My hodgepodge preparations for leaving North America for the first time in my life have been eye-opening. Once I began, it was actually rather easy to commit to a drastic, life-changing decision. If I take it one step at a time, I can forget that I’m working toward the ultimate goal of putting 6,637 miles between me and everything I know and love. Each new step makes it that much harder to back out–and that’s a good thing. I don’t want to back out, but I will admit to being afraid. And fear makes me look for respectable excuses to quit, which is why I still sporadically apply to other jobs here in the good ol’ U.S. of A. Passports, bank accounts, visas, air fare: they all swirl around me as expensive obligations that further bind me to the decision I made when I sent in my deposit to the CTLC (Center for Learning and Teaching in China). I agreed then to pay for a TEFL (Teaching English as a Foreign Language) course and, assuming I pass said course, become a faculty member at a public school in Shenzhen, a huge, booming city located in Guangdong Province, China.
So far I have applied for and received a U.S. passport to the rest of the world, purchased airline tickets (Detroit, MI –> Chicago, IL –> Seoul, South Korea –> Beijing, China), bought my first set of matching luggage (purple), started slogging through old Chinese textbooks (Ni hao ma? Hen hao. Xiexie. Zaijian!), opened a Bank of America account (no-fee withdrawals from China Construction Bank and ATMs) and have been saying a long, slow, sweet goodbye to cheese, bread, milk, and American Chinese cuisine.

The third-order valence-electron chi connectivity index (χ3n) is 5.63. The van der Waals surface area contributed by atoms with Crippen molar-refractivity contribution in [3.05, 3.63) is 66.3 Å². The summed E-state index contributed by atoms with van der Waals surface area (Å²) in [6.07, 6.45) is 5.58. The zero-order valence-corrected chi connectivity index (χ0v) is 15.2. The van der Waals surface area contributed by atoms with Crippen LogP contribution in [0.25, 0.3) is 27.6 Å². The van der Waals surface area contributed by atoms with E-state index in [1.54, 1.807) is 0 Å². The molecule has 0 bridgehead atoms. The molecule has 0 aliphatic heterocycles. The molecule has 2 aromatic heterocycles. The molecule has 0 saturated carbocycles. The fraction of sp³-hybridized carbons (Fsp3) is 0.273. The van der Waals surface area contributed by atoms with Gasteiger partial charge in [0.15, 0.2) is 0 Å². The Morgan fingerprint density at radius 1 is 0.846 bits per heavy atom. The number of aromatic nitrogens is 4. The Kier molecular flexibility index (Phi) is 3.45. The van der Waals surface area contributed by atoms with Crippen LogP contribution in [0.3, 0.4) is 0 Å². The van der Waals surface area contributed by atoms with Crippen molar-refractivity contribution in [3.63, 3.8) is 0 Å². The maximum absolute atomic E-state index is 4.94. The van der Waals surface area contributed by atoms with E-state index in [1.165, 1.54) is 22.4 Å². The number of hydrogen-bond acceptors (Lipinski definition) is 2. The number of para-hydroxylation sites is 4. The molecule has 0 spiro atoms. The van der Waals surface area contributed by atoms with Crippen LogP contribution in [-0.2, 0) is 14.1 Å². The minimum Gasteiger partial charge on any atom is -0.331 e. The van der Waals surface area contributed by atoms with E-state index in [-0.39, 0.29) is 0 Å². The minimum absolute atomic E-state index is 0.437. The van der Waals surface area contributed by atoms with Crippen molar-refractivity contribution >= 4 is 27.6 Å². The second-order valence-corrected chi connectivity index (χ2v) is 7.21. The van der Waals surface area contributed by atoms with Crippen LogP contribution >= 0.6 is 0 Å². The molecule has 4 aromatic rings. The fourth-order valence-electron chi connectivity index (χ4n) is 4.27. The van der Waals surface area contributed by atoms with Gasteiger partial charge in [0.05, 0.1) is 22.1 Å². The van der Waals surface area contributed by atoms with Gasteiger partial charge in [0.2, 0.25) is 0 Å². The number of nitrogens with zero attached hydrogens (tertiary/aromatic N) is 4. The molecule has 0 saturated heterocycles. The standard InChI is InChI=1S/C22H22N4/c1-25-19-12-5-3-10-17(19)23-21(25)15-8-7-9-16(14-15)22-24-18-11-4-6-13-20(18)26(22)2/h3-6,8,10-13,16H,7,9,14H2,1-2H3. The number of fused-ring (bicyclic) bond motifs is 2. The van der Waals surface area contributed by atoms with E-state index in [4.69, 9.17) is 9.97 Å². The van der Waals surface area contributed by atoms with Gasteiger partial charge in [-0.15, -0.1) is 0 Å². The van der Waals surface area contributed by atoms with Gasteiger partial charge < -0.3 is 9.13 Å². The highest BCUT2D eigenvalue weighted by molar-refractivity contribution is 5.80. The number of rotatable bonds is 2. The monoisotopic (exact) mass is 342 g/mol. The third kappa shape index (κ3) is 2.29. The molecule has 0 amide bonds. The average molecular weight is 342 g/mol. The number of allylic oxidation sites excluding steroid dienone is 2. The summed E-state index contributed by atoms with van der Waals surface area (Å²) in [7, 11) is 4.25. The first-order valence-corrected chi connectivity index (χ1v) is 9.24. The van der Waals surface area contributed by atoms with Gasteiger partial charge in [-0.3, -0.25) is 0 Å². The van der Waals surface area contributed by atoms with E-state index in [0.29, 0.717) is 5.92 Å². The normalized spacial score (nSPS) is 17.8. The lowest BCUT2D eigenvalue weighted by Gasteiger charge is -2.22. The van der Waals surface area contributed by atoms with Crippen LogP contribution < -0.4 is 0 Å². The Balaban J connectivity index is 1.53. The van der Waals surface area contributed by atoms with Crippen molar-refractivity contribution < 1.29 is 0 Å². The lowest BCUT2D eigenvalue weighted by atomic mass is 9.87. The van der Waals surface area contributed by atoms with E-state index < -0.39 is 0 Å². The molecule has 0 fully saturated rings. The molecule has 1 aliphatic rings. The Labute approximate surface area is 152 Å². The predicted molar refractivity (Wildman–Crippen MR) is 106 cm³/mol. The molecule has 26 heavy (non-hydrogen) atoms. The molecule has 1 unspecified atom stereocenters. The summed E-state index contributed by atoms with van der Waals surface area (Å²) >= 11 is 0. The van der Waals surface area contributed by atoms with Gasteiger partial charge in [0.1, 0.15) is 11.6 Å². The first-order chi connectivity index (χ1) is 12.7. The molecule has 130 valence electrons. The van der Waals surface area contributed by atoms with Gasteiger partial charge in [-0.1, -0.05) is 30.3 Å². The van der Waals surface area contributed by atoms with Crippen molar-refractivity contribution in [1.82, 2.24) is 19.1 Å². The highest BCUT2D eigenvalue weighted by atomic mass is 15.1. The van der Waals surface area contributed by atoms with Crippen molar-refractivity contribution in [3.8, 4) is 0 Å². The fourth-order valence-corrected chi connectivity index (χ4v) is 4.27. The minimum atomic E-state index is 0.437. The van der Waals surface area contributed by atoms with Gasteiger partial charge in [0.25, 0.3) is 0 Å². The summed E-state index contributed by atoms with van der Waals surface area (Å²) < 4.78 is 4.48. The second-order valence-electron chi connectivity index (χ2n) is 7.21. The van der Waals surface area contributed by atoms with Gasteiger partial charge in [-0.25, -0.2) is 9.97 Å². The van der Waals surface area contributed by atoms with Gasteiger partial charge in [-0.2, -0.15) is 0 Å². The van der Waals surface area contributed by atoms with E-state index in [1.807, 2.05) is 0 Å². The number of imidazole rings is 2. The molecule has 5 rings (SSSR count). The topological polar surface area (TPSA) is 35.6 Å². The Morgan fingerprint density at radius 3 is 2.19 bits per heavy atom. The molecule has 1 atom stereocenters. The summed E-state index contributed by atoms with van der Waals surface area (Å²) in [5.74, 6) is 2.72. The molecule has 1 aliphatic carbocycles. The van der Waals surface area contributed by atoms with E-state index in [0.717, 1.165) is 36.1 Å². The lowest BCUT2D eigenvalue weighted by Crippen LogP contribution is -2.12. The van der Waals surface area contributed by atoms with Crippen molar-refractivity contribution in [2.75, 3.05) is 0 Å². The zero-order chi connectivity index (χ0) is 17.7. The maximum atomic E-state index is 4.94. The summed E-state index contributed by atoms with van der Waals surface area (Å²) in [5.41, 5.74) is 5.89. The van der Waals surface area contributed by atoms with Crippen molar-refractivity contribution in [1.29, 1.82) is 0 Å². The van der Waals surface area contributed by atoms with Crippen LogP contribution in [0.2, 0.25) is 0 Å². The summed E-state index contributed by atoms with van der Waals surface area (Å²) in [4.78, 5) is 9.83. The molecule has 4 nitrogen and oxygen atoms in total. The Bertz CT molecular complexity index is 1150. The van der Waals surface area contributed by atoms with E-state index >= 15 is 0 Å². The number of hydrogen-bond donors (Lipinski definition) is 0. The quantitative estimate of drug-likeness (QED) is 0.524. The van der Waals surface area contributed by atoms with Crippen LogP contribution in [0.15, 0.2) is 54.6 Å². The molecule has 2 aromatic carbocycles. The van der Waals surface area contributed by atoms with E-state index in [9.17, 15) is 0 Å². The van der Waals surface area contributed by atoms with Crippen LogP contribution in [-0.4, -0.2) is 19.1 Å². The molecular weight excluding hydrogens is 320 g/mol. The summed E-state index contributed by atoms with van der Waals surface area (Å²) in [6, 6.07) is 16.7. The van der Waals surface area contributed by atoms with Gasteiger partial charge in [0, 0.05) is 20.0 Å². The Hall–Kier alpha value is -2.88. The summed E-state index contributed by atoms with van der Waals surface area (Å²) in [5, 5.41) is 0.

It is hard to be excited. Because I know so little about what I’m doing and where I’m going, the future seems to be a big, fuzzy blank, instead of something concrete. That itself can be exciting, but it is also disconcerting, even ominous, like walking through a heavy fog. If I make it through to the sunlit meadow beyond, great, but it will be less awesome if I stumble off into a swamp and suffocate in quick sand.
But I am aware that not being comfortable with something is no reason not to do it. Just the opposite! Everyone should be pushed out of their comfort zones. Doing so can only make me stronger, less fearful, and more open-minded. I’ve never been a minority (there’s, um, a lot of white women in the U.S.), and I believe that is an important thing to experience. I want adventure, and I want to be excited about my life. The next step I take should be–and will be–a big one.
(For the record my roommate’s cat, Maeby, wanted me to tell you all: eeeeeeeyyyyyyyyyyyyyyyyyyyyyyyyyyyyyyyyyyyyyik. She typed it herself, I think with either a hind leg or a roll of fat. It is difficult to tell. I think it means something like, “Don’t forget me when you’re gone!” or “I’m ready for my third breakfast now!”)